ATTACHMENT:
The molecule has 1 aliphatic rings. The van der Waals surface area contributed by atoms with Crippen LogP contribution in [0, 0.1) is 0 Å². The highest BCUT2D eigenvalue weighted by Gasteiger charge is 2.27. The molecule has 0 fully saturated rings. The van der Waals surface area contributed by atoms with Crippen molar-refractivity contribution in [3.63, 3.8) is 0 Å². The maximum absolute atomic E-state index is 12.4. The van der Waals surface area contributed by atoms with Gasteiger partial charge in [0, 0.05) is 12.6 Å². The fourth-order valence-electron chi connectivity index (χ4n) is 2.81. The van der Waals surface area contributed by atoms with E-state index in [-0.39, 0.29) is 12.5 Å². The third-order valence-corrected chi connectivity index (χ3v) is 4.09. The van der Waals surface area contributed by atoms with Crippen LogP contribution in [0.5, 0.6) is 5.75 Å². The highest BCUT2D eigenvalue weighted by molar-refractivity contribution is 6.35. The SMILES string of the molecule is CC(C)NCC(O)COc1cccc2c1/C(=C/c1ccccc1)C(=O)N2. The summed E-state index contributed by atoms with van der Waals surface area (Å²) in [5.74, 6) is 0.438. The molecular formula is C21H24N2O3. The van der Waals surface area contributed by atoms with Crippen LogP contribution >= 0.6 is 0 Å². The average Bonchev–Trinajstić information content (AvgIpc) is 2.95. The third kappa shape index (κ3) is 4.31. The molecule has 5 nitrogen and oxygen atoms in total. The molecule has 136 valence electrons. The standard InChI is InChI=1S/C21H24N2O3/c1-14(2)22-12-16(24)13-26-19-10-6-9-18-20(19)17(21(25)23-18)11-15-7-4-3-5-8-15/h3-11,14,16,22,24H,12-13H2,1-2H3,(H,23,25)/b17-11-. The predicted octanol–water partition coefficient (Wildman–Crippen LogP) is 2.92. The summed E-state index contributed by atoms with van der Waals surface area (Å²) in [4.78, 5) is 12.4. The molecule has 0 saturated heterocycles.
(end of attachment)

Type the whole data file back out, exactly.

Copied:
The molecule has 1 aliphatic rings. The van der Waals surface area contributed by atoms with Crippen LogP contribution in [0, 0.1) is 0 Å². The highest BCUT2D eigenvalue weighted by Gasteiger charge is 2.27. The molecule has 0 fully saturated rings. The van der Waals surface area contributed by atoms with Crippen molar-refractivity contribution in [3.63, 3.8) is 0 Å². The maximum absolute atomic E-state index is 12.4. The van der Waals surface area contributed by atoms with Gasteiger partial charge in [0, 0.05) is 12.6 Å². The fourth-order valence-electron chi connectivity index (χ4n) is 2.81. The van der Waals surface area contributed by atoms with E-state index in [-0.39, 0.29) is 12.5 Å². The third-order valence-corrected chi connectivity index (χ3v) is 4.09. The van der Waals surface area contributed by atoms with Crippen LogP contribution in [0.5, 0.6) is 5.75 Å². The highest BCUT2D eigenvalue weighted by molar-refractivity contribution is 6.35. The SMILES string of the molecule is CC(C)NCC(O)COc1cccc2c1/C(=C/c1ccccc1)C(=O)N2. The summed E-state index contributed by atoms with van der Waals surface area (Å²) in [5.74, 6) is 0.438. The molecular formula is C21H24N2O3. The van der Waals surface area contributed by atoms with Crippen LogP contribution >= 0.6 is 0 Å². The average Bonchev–Trinajstić information content (AvgIpc) is 2.95. The third kappa shape index (κ3) is 4.31. The molecule has 5 nitrogen and oxygen atoms in total. The molecule has 136 valence electrons. The standard InChI is InChI=1S/C21H24N2O3/c1-14(2)22-12-16(24)13-26-19-10-6-9-18-20(19)17(21(25)23-18)11-15-7-4-3-5-8-15/h3-11,14,16,22,24H,12-13H2,1-2H3,(H,23,25)/b17-11-. The predicted octanol–water partition coefficient (Wildman–Crippen LogP) is 2.92. The summed E-state index contributed by atoms with van der Waals surface area (Å²) in [4.78, 5) is 12.4. The molecule has 0 saturated heterocycles.